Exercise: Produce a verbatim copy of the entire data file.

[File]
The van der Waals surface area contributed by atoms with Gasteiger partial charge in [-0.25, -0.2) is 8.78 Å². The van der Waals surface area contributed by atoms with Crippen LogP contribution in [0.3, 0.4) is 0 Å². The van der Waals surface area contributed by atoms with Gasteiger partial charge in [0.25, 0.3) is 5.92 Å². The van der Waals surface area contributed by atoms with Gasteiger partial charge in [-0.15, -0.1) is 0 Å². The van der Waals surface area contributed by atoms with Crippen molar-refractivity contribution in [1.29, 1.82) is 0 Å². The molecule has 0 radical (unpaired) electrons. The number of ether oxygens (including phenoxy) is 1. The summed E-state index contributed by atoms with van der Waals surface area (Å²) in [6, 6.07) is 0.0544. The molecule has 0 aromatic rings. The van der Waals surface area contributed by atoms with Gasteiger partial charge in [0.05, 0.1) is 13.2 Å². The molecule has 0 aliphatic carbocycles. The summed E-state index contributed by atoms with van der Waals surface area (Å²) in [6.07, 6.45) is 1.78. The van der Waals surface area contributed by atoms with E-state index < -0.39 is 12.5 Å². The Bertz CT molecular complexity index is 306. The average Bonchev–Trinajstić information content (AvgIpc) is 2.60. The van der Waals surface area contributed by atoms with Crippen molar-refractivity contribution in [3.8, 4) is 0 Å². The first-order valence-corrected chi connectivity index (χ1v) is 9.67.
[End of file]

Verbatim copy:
The van der Waals surface area contributed by atoms with Gasteiger partial charge in [-0.25, -0.2) is 8.78 Å². The van der Waals surface area contributed by atoms with Crippen LogP contribution in [0.3, 0.4) is 0 Å². The van der Waals surface area contributed by atoms with Gasteiger partial charge in [0.25, 0.3) is 5.92 Å². The van der Waals surface area contributed by atoms with Gasteiger partial charge in [-0.15, -0.1) is 0 Å². The van der Waals surface area contributed by atoms with Crippen molar-refractivity contribution in [1.29, 1.82) is 0 Å². The molecule has 0 radical (unpaired) electrons. The number of ether oxygens (including phenoxy) is 1. The summed E-state index contributed by atoms with van der Waals surface area (Å²) in [6, 6.07) is 0.0544. The molecule has 0 aromatic rings. The van der Waals surface area contributed by atoms with Gasteiger partial charge in [0.05, 0.1) is 13.2 Å². The molecule has 0 aliphatic carbocycles. The summed E-state index contributed by atoms with van der Waals surface area (Å²) in [6.07, 6.45) is 1.78. The van der Waals surface area contributed by atoms with E-state index < -0.39 is 12.5 Å². The Bertz CT molecular complexity index is 306. The average Bonchev–Trinajstić information content (AvgIpc) is 2.60. The van der Waals surface area contributed by atoms with Crippen molar-refractivity contribution in [3.8, 4) is 0 Å². The first-order valence-corrected chi connectivity index (χ1v) is 9.67.